Hi gang,

I got this from Mark Beran, owner of Medovina meadery in Colorado. I agree with him that requiring nutritional labeling on wine could be potentially cost-prohibitive and is not really going to be that helpful. I'd like you to check it out and weigh in with your opinion. Do it quick, commenting is only open until January 29, 2008.

You will find the TTB proposal attached to this post.

Post your comments here, and write your congresscritters and representatives to tell them what you think. I will be writing mine to ask them to oppose it.

Here is what Mark had to say. Feel free to crib off his wording and info, but *get involved and weigh in*.

Thanks!!

Vicky - supporting the cause of the small winery/meadery and honey providers everywhere
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I am hoping that some will be inspired to write original letters as well. This makes a big difference when a call for votes is held. The deadline for input is 1/29/08.


I sent a personalized copy of this letter to each of the following.



Senator Allard

Senator Salazar

Representative Udall



To find contact info for your Congressmen and Women just Google "write your congressman" and you'll find easy links to get this information quickly.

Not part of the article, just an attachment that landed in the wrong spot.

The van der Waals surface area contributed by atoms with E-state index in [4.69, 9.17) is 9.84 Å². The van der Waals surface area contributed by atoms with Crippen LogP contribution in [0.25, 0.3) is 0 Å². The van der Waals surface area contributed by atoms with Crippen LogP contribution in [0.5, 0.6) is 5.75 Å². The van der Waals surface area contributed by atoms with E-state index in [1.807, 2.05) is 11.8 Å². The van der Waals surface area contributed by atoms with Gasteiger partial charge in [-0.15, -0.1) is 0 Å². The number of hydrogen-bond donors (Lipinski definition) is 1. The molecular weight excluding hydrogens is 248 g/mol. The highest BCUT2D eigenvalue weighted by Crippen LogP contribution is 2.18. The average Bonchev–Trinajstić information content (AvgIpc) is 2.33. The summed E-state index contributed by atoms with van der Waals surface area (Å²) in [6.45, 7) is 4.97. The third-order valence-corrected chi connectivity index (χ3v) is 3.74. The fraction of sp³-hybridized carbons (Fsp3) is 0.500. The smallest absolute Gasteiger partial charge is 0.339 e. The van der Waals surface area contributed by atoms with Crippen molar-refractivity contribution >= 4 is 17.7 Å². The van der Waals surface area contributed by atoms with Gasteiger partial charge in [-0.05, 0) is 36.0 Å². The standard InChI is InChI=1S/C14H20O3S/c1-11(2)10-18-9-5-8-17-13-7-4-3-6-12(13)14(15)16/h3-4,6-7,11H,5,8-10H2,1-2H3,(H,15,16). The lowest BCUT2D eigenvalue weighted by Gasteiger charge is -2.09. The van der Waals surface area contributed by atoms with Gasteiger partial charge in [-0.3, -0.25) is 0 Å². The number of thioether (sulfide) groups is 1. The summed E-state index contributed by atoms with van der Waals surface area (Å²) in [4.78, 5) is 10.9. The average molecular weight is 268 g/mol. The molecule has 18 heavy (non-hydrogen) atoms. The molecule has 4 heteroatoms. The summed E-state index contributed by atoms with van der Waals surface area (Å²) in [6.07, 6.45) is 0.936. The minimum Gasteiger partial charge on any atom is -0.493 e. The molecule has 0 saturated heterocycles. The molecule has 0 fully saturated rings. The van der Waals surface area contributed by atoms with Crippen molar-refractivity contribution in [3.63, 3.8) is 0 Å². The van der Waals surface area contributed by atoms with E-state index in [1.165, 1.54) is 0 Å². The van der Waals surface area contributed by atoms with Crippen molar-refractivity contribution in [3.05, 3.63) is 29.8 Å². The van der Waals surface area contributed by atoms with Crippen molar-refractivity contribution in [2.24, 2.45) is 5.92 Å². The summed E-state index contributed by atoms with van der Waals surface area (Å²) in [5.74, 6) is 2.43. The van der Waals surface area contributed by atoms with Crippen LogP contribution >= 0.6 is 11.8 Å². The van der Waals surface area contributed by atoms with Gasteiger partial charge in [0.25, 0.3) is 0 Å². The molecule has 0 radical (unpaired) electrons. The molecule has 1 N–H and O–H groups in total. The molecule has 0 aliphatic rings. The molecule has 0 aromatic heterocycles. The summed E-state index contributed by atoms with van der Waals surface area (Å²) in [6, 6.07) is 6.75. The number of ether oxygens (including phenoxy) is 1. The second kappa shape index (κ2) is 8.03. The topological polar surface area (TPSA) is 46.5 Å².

January 14, 2008







The Honorable Mark Udall

US House of Representatives

Washington DC





RE: Nutritional Labeling of Wine

TTB Notice No. 73, Labeling and Advertising of Wines, Distilled Spirits and Malt Beverages.



Dear Representative Udall:



I respectfully urge you to vote against the proposed nutritional labeling requirements for wine. While, I believe that nutritional labeling is bad for the wine industry in its entirety, it is particularly burdensome for small wineries and will have a significant negative impact on the rapidly growing honey wine industry. The honey wine industry is not a fad, it may well be the silver bullet for the honeybee and the American beekeeper. The honey wine industry has unprecedented potential for increasing domestic honey consumption. Two bottles of honey wine require approximately 1 to 1 ¼ pounds of honey to produce. The average annual per capita consumption of honey is about 1 ¼ pounds. By increasing demand for domestically produced premium honey, honey wine offers great hope for the American beekeepers. Today there are less than 600 commercial beekeepers with more than 1000 colonies, down from over 3000 just one decade ago. Domestic honey production is less than 50% of what it was a decade ago. These beekeepers produce 75% of the honey produced in America and are the backbone of $10.7 billion dollars in value added pollination services. One third of all that the American consumer eats would not be available were it not for the crop pollination provided by the honeybee. This industry is teetering on extinction. Any legislation that stands in the way of growth of the domestic honey industry at this critical juncture could have historically dire consequences. Honey wine producers are among the smallest wine producers in America. As I have detailed below, nutritional labeling requirements could easily break the back of this delicate emerging industry.